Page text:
Last week, a hero who goes by the Twitter handle “Malware Tech” interrupted a major cyber attack. By recognizing the kill-switch in the virus code and registering a domain in its name, Malware Tech managed to stop the WannaCry ransomware attack from spreading further. In return, he asked for one thing only — his privacy.
It’s disheartening that Malware Tech’s request for privacy wasn’t honored by the journalists covering his heroic acts. Malware Tech had good reasons for not wanting his identity known to cyber criminals, but journalists went to extensive lengths to expose his identity. Even if Malware Tech had more mundane logic for wanting to keep his identity private, it should have been respected.
The WannaCry attack, allegedly perpetrated by a North Korean operative, reminds us that it’s much easier to inflict virtual harm than physical harm. Cyber criminals may be more cavalier about digital crimes than they would be about physical ones. Bullying online may be easier to enact, but it’s bullying just the same. At Keepsafe, we spend a lot of time considering the ways our digital lives should mirror the principles of our physical lives.
When it comes to privacy, sometimes human attributes like curiosity, fame, and jealousy get the best of us. We’ve also become accustomed to devaluing online privacy because the Fourth Amendment doesn’t really protect us in the digital world. Which brings us to doxing. Doxing is slang for publishing private information about someone online, sometimes for revenge. Constitutional or not, doxing is at its core a privacy violation.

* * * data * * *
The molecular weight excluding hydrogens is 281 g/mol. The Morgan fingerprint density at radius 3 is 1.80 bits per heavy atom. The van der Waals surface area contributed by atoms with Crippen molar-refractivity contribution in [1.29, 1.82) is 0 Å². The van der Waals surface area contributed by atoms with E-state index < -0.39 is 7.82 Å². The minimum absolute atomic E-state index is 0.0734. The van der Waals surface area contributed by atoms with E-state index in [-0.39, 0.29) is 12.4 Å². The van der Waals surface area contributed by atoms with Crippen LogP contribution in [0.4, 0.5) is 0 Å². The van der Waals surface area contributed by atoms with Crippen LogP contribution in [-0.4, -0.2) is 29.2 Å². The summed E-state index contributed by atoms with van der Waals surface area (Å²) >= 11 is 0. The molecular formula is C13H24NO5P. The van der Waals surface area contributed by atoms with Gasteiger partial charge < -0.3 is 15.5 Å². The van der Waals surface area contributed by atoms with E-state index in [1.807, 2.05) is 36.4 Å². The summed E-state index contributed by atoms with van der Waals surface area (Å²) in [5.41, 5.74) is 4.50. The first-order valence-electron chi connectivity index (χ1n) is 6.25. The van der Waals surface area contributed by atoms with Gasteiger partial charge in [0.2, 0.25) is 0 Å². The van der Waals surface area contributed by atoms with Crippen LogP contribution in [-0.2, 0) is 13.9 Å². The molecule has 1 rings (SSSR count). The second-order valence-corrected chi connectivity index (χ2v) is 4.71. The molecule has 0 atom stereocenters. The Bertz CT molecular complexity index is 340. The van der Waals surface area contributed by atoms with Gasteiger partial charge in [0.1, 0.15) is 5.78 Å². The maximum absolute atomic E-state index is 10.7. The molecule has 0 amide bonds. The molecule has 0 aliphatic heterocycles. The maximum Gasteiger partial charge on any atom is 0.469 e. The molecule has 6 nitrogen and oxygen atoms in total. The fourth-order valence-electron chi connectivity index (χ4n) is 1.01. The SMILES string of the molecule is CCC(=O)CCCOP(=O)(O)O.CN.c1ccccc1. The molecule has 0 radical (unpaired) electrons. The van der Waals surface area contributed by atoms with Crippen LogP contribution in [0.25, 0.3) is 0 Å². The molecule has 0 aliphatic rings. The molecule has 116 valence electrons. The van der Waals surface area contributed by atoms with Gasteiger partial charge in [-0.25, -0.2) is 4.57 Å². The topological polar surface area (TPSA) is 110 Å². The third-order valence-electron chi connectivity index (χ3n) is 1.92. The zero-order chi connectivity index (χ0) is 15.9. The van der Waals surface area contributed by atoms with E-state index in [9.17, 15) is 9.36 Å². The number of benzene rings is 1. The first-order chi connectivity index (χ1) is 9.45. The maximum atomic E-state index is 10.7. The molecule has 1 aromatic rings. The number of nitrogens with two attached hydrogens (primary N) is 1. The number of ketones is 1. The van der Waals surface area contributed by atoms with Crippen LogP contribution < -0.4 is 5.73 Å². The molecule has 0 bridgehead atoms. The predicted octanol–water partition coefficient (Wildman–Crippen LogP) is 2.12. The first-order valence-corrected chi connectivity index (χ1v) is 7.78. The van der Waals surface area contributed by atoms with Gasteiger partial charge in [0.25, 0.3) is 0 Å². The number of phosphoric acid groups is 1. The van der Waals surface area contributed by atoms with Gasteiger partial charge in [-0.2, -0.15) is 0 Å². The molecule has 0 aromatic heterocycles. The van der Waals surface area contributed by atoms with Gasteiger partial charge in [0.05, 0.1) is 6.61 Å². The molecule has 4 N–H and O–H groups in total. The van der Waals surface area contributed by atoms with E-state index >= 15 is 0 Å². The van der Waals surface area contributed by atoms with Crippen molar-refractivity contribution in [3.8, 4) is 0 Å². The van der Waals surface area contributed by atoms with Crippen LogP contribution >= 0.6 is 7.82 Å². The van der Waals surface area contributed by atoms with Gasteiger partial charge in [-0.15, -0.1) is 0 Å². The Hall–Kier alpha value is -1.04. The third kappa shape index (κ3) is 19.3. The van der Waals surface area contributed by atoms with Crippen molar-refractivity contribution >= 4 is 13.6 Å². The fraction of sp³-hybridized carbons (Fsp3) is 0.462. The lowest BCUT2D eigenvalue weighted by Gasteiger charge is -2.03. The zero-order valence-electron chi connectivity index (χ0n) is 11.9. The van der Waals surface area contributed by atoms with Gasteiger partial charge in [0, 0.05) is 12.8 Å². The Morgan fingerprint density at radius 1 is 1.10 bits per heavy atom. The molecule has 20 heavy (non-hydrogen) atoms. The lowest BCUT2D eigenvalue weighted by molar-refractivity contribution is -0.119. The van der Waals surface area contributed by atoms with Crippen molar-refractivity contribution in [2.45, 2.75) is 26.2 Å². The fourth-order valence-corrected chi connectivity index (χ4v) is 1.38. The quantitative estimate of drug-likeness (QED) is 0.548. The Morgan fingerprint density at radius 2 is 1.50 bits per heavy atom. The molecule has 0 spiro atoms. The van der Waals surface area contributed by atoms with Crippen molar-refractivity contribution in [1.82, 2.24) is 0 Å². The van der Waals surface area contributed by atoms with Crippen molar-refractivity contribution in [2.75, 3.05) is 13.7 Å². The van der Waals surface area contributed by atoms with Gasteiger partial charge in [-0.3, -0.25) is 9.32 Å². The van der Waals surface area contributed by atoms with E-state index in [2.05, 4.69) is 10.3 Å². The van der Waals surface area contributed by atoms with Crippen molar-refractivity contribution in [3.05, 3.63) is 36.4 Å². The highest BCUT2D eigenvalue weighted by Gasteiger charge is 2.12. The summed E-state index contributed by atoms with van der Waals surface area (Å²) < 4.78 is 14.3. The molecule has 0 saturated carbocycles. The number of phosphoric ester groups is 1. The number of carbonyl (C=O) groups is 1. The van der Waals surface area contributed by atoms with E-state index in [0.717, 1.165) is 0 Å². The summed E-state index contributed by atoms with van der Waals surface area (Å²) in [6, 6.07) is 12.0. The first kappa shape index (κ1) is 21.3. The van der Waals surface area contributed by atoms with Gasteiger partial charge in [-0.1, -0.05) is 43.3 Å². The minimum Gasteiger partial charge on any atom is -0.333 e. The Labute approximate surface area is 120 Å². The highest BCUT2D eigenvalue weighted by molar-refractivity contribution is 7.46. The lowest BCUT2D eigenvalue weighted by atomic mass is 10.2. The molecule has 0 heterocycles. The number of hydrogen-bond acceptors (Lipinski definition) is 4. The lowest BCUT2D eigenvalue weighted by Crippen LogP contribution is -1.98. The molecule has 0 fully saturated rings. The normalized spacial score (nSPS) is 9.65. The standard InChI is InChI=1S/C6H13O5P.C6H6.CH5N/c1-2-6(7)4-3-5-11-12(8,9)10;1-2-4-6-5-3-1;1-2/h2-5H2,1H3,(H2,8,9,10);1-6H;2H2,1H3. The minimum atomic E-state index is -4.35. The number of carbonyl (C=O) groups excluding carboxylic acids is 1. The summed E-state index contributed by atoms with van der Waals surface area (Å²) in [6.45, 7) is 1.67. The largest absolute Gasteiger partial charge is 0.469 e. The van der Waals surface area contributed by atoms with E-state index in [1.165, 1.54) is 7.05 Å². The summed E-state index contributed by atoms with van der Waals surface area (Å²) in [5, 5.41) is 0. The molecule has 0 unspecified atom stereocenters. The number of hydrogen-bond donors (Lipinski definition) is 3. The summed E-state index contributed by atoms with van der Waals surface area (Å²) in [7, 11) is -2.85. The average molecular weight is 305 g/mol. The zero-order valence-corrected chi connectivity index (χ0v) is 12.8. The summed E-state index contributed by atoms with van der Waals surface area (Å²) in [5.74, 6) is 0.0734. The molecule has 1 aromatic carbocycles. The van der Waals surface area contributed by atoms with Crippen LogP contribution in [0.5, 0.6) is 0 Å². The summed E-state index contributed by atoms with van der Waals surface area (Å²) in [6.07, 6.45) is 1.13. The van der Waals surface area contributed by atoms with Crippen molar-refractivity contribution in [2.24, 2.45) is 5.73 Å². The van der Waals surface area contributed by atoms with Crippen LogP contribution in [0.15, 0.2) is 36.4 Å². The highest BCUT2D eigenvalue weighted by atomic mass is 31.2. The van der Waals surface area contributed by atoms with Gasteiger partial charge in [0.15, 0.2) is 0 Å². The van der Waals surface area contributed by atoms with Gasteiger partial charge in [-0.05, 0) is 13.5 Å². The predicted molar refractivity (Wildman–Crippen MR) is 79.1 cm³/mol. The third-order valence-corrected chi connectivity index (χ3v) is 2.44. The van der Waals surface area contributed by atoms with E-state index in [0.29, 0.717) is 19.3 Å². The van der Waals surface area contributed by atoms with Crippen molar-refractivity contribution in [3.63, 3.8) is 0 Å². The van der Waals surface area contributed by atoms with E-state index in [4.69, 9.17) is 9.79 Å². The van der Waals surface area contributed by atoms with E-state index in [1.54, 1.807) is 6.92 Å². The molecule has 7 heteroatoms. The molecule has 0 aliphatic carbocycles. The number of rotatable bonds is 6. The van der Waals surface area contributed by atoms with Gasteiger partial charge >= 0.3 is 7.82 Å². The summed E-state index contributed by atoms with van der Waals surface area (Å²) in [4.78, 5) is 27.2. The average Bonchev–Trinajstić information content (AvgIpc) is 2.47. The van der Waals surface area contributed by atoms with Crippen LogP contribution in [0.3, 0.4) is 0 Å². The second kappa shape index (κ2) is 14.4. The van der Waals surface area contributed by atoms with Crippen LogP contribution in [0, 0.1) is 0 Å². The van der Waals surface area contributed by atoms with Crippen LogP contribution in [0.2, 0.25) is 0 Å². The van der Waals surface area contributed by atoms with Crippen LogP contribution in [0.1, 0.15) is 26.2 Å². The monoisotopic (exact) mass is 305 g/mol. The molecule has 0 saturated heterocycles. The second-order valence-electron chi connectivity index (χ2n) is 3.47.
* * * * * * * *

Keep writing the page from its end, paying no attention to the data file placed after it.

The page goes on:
Malware Tech was a victim of doxing. On the surface, researching and sharing Malware Tech’s identity may look like investigative journalism, maybe that was even the intent. But as a culture we need to rigorously examine our responsibilities and actions as they relate to privacy.
The key to understanding privacy is that each individual sets his or her own boundaries. If we’re to build trust with one another, we need to take control of our privacy and respect each other’s desire for it. Just because online privacy is easier to violate doesn’t mean doxing is right. And that’s one more reason that at Keepsafe, we’ll keep building simple products to help people protect their online privacy and their personal space.